Saturday, December 29, 2007

Christopher Boehm, Hierarchy in the Forest


The subtitle of this book is "The Evolution of Egalitarian Behavior," and therein lies its interest to me as sometime historian of democracy. About 15 years ago Phil Paine and I wrote an article in which we argued that democracy was not the intellectual property of just one culture, but that most cultures contained the raw materials out of which democracy could be built. (See "Democracy's Place in World History," Journal of World History, 4 (1993): 23-45.)

Boehm in his book is interested in a similar point, and I certainly would have been happy to have access to his thinking in the early 90s. Are humans basically hierarchical or egalitarian? What does anthropological evidence tell us? How about comparison with other great apes?

Boehm argues that contemporary nomadic hunter-gatherers are universally egalitarian, as are some sedentary hunter-gatherers. But it's not because humans don't have a strong prediliction for hierarchy (which is pretty obviously the case); it's because in small communities hunters, who are all armed, trained killers, don't tolerate potential alpha males lording it over them. The male hunters, and the women too, use gossip, criticism, ostracism and ultimately execution to keep such "upstarts" under control.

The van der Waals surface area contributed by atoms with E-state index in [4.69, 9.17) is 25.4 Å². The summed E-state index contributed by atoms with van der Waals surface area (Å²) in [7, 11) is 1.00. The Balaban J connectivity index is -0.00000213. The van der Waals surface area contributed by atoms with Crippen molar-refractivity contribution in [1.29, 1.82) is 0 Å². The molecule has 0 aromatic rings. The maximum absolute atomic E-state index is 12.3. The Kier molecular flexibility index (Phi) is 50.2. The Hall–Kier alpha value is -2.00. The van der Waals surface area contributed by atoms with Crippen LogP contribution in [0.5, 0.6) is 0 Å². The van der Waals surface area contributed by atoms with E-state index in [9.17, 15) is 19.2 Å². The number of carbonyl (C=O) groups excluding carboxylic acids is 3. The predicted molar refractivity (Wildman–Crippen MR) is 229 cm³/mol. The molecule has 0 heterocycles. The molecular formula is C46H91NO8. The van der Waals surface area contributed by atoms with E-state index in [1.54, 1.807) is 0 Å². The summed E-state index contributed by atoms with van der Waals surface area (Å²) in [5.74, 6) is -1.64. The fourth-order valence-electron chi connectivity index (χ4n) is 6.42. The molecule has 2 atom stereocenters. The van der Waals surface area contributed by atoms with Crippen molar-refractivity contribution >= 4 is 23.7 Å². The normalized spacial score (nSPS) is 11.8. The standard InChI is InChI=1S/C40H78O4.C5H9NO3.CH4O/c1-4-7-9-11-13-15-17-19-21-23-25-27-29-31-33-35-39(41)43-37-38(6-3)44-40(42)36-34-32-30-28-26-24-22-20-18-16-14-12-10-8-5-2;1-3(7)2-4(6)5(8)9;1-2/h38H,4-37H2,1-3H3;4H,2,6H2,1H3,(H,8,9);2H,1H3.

Thus humans have evolved in such a way that both strong hierarchies and egalitarianism are real possibilities.

Boehm never mentions Athens, but archaic Greece was always on my mind as I read the book. In particular, ostracism and the career of Alcibiades.

Image: Socrates Tears Alcibiades from the Embrace of Sensual Pleasure, by Regnault. All sorts of smart remarks come to mind, the most presentable being adding "for about 15 minutes" to the title.

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1 Comments:

Blogger Sandra Dodd said...

Did you look at Santa Clara Pueblo and the other northern New Mexico pueblos? They have a matriarchal clan system, and an elected governor. They take turns by years. A friend of mine (guitar playing buddy, we went to high school together) has been governor of San Juan Pueblo.

When the U.S. voting age was still 21, 18 year olds could vote in pueblo elections. I don't know how long it had been 18; didn't think to ask. Now that all elections are open to 18 year olds, it's not so remarkable, but I remember when we were teens in the 60's that it was cool that some of the Pueblo kids could vote already.

6:08 PM  

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